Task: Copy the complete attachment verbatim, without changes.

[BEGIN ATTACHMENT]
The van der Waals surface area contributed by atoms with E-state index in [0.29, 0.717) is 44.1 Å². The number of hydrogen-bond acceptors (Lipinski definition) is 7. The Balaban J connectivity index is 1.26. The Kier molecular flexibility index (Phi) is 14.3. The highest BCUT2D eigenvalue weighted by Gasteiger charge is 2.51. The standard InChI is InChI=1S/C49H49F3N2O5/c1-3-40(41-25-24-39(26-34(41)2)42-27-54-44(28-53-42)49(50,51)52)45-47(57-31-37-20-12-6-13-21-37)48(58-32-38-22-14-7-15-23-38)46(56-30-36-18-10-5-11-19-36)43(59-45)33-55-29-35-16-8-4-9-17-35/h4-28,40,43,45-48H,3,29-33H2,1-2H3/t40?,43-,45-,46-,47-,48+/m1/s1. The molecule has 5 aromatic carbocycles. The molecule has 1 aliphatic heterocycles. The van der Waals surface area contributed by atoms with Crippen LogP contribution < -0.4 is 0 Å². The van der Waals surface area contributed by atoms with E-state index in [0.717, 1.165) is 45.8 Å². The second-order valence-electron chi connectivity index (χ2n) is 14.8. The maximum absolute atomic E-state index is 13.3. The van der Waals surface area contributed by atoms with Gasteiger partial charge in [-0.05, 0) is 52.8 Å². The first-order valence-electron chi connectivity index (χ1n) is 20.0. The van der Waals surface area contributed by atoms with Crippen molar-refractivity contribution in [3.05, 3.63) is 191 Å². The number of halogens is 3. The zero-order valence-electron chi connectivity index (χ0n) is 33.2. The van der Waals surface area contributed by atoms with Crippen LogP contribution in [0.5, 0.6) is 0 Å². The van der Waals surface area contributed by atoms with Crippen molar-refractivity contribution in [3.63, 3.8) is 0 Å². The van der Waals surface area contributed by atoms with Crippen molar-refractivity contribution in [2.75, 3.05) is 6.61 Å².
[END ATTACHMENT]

The van der Waals surface area contributed by atoms with E-state index in [0.29, 0.717) is 44.1 Å². The number of hydrogen-bond acceptors (Lipinski definition) is 7. The Balaban J connectivity index is 1.26. The Kier molecular flexibility index (Phi) is 14.3. The highest BCUT2D eigenvalue weighted by Gasteiger charge is 2.51. The standard InChI is InChI=1S/C49H49F3N2O5/c1-3-40(41-25-24-39(26-34(41)2)42-27-54-44(28-53-42)49(50,51)52)45-47(57-31-37-20-12-6-13-21-37)48(58-32-38-22-14-7-15-23-38)46(56-30-36-18-10-5-11-19-36)43(59-45)33-55-29-35-16-8-4-9-17-35/h4-28,40,43,45-48H,3,29-33H2,1-2H3/t40?,43-,45-,46-,47-,48+/m1/s1. The molecule has 5 aromatic carbocycles. The molecule has 1 aliphatic heterocycles. The van der Waals surface area contributed by atoms with Crippen LogP contribution < -0.4 is 0 Å². The van der Waals surface area contributed by atoms with E-state index in [0.717, 1.165) is 45.8 Å². The second-order valence-electron chi connectivity index (χ2n) is 14.8. The maximum absolute atomic E-state index is 13.3. The van der Waals surface area contributed by atoms with Gasteiger partial charge in [-0.05, 0) is 52.8 Å². The first-order valence-electron chi connectivity index (χ1n) is 20.0. The van der Waals surface area contributed by atoms with Crippen molar-refractivity contribution in [3.05, 3.63) is 191 Å². The number of halogens is 3. The zero-order valence-electron chi connectivity index (χ0n) is 33.2. The van der Waals surface area contributed by atoms with Crippen LogP contribution in [0.5, 0.6) is 0 Å². The van der Waals surface area contributed by atoms with Crippen molar-refractivity contribution in [3.63, 3.8) is 0 Å². The van der Waals surface area contributed by atoms with Crippen molar-refractivity contribution in [2.75, 3.05) is 6.61 Å².